Though it boasts a whole host of awards – even being praised by King (then Prince) Charles – Aladin is perhaps most famous, notorious, even, for its phall. The dish is regularly named London’s hottest curry and has been charged with causing apparitions, delirium and even hospital visits in those who dare consume it.
A cheap vacation or an act of dangerous bravado? You decide…
As with many curry houses on the strip, Aladin is BYOB, with the off licence directly next door offering a 20% discount to customers. Everybody wins!
Address: 132 Brick Ln, London E1 6RU
Another Brick Lane institution that actually has a few years on trading on Aladin, Sheba is one of East London’s finest purveyors of Bangladeshi food. It’s a family-affair here, and has been since its inception in 1974, with the restaurant due to celebrate its half-century next year.
Regardless of what, who or even if you’re celebrating anything yourself when dining here, the lamb shanks are pretty much obligatory. Slow roasted Bengali-style with carrots and saffron, they are incredibly giving, requiring just a nudge of the spoon to pull meat from bone. Other signature dishes include the kebab ke karisma, a selection of succulent kebabs featuring chicken shish, lamb chop, and mince kofta.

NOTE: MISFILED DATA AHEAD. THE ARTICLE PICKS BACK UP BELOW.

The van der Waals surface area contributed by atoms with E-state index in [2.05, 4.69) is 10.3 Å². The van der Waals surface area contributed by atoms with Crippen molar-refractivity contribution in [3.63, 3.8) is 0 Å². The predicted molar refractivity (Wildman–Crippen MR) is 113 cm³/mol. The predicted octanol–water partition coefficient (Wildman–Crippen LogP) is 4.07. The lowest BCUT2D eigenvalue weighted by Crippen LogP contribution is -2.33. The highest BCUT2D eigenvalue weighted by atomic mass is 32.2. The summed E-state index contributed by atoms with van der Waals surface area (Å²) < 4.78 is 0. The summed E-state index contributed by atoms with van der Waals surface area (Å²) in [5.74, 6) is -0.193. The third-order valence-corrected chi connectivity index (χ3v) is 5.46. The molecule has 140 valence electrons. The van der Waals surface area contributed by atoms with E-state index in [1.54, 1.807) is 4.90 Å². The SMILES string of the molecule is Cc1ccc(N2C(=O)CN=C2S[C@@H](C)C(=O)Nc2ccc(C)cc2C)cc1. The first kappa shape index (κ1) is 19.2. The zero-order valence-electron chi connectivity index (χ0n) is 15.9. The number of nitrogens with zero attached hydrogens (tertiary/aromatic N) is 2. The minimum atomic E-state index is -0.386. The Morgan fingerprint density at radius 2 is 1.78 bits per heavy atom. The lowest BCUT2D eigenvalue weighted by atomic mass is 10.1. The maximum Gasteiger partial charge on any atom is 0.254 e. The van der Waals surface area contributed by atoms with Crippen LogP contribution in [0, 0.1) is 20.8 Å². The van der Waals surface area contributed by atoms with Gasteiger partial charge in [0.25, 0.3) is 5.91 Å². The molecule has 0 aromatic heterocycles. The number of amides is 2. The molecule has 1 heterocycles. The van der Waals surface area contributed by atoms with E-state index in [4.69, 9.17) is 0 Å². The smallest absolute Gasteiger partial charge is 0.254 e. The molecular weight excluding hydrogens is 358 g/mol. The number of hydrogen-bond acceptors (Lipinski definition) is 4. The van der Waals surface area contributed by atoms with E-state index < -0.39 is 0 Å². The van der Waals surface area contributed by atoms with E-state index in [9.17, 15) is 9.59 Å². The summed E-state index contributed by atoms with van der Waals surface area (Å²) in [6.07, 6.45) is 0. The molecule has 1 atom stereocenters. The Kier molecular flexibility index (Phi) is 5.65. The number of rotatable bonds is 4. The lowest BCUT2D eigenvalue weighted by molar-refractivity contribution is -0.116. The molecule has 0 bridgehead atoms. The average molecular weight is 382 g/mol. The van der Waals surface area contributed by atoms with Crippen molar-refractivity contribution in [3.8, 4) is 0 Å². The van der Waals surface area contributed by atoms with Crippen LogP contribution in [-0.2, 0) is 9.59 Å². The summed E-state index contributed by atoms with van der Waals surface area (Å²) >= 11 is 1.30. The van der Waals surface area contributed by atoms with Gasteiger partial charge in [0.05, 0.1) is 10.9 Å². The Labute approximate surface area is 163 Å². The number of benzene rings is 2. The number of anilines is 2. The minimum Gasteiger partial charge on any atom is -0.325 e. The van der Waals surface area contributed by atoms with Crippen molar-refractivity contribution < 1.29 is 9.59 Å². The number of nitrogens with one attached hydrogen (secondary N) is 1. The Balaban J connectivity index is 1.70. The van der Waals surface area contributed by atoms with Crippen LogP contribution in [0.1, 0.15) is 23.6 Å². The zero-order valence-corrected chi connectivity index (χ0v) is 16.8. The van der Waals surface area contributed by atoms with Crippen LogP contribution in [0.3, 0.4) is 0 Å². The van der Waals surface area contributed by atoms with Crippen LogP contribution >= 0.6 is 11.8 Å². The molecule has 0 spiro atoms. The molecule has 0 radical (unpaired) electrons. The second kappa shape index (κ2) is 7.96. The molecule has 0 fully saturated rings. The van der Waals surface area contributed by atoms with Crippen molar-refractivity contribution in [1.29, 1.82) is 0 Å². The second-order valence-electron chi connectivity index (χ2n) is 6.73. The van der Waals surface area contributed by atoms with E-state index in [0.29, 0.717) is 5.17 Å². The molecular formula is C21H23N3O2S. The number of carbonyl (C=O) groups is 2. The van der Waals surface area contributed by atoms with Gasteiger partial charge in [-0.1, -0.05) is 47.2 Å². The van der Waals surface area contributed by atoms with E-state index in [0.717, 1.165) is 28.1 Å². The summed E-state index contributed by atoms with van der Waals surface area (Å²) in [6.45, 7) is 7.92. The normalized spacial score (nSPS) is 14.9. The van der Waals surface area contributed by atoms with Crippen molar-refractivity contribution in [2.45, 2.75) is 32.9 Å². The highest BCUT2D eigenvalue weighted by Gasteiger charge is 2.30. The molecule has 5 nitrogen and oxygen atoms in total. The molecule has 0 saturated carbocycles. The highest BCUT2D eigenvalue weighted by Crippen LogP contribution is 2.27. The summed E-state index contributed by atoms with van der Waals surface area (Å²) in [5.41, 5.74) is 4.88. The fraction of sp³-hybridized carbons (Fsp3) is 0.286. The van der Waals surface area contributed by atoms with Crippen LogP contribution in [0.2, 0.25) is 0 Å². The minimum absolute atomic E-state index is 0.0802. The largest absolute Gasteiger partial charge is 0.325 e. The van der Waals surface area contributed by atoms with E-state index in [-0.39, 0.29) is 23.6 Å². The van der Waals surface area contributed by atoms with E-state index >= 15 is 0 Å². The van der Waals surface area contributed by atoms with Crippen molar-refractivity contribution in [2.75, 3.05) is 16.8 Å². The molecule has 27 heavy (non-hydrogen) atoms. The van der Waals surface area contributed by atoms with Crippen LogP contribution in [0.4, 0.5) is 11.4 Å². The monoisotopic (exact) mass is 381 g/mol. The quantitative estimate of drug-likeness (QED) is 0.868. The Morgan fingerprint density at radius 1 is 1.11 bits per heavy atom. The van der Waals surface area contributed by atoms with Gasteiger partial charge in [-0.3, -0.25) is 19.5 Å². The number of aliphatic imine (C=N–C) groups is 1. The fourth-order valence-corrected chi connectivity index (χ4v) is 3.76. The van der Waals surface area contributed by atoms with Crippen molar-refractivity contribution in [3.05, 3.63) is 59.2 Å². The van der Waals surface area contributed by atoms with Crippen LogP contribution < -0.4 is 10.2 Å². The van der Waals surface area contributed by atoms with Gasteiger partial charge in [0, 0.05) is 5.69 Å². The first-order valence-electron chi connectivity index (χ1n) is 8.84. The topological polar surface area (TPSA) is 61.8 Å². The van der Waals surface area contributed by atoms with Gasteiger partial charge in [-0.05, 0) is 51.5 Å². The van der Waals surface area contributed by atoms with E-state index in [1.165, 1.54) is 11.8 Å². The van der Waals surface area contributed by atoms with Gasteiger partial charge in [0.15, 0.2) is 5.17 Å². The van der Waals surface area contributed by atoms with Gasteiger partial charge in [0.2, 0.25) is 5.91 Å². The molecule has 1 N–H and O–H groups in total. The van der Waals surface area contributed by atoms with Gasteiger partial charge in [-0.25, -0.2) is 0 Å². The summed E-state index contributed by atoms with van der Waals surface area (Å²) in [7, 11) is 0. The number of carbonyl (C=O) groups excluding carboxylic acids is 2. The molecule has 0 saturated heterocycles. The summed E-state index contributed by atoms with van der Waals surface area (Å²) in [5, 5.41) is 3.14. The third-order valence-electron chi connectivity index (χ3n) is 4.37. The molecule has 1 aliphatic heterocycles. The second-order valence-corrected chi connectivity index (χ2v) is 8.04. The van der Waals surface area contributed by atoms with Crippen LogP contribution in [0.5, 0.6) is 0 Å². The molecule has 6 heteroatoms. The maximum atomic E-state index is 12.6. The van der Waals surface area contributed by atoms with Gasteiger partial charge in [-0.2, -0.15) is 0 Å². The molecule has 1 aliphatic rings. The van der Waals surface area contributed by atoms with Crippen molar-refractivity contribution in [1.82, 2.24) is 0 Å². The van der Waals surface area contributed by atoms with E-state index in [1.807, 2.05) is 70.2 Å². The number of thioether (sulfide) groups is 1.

These dishes, based on family recipes, have helped Sheba rack up an impressive collection of accolades, most recently the Best of London winner at the English Curry Awards.
The restaurant also offers affordable set menus and a BYOB (Bring Your Own Bottle) policy, making it a popular choice among locals and tourists alike. If you dine between midday and 5pm, you can enjoy a 50% discount on your food bill. This also applies to the entirety of Tuesdays. See you next Tuesday?
Address: 136 Brick Ln, London E1 6RU
The Famous Curry Bazaar
Gaviscon at the ready, we continue our tour of Brick Lane’s best curry houses over at the grandly named Famous Curry Bazaar. This Indian restaurant, owned by the esteemed Ahmed Brothers JNR, is a must-visit for any hungry punter drawn by Brick Lane’s ‘Curry Mile’ moniker, its bold red frontage an eye-catching beacon amidst the bustling street.